Balancing Machine Learning Theory with Practice

Theory and practice are complimentary aspects of a career in data, particularly practitioners of machine learning. People often fall predominantly to one side of the theory-practice fence depending on their natural interests and learning style. But to be good in this field requires you actively make a point to strike a balance between the concepts we read and the real-world scenarios we face.

So how do you strike this balance?

Build what you Read!

You need to build things; lots of things. You need to go build a neural network and see how it performs nothing like the documentation or journal. You need to try a Kaggle competition and see your embarassingly low ranking stare you in the face. You need to hack together a javascript application that tries to run your ML algorithm in the back-end only to stall for unknown reasons.

Many people shy away from building things because it’s not comfortable. Constantly tracing down bugs, endlessly traversing stack overflow, trying to bring so many interacting parts together into one system. Reading on the other hand is fun and easy because the material flows like a perfect little story. All the concepts have settled into place and the narrative we are consuming is how we all wish things worked.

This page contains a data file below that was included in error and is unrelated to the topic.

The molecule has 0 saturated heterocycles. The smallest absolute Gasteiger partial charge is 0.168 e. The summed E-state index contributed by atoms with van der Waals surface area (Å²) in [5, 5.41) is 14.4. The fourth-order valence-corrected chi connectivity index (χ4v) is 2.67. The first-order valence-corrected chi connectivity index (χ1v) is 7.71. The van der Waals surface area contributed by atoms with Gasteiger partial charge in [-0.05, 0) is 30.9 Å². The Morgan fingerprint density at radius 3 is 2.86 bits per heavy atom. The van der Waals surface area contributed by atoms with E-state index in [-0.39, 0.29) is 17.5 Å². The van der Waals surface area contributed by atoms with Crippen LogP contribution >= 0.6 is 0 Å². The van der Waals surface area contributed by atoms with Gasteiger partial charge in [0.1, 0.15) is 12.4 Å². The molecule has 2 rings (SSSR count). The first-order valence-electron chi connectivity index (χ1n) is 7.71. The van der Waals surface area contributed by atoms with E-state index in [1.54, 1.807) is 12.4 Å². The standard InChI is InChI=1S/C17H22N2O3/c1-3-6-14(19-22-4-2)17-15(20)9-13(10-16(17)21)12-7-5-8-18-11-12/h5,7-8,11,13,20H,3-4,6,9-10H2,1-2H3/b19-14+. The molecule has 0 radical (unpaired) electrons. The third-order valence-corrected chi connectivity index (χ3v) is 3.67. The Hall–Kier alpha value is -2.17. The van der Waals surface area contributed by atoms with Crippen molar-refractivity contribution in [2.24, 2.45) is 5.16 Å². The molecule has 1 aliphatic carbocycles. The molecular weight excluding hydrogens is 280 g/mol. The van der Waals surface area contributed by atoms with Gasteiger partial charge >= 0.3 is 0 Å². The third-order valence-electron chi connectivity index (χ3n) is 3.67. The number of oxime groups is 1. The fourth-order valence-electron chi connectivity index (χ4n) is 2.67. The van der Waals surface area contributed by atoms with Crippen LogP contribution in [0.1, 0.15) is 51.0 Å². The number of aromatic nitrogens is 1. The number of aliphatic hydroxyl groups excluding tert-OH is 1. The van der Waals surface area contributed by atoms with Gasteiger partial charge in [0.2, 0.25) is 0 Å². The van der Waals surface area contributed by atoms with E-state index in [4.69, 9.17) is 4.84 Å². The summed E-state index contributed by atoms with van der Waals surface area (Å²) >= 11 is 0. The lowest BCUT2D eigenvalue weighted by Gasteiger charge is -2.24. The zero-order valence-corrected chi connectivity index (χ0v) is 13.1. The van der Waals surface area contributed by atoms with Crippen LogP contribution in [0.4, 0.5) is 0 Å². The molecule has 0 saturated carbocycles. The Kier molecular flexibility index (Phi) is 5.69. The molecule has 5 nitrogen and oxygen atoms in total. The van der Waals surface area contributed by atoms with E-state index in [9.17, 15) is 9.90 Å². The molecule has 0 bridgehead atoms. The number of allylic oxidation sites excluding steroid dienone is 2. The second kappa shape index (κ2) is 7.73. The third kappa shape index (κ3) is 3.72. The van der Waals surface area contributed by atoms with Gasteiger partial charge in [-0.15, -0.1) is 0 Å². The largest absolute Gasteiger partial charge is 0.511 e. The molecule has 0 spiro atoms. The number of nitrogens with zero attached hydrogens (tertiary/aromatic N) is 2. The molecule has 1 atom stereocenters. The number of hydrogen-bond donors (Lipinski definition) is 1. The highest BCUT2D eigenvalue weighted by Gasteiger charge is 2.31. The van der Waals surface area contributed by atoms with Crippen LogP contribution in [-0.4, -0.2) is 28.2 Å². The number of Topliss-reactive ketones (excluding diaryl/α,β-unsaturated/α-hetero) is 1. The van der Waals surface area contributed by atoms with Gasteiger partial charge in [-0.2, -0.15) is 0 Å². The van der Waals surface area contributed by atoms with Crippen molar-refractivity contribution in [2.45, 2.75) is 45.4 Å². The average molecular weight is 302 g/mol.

But if you’re not uncomfortable you’re not learning. This is of course true for both theory and practice, but I think it’s easier to get too comfortable with reading. We feel good when we can rip through journals and understand the concepts, but you won’t make a difference in your field by only reading about the accomplishments of others. If you build what you read, and fail (and you will fail) you will gain an understanding that cannot be absorbed through reading.

Remember, you are not building to make something work; you are building in order to run into the wall of frustration again-and-again. That wall is your teacher and the one true source of your career potential. Once you learn to volley theory and building back-and-forth you’ll see just how rewarding a balanced approach can be.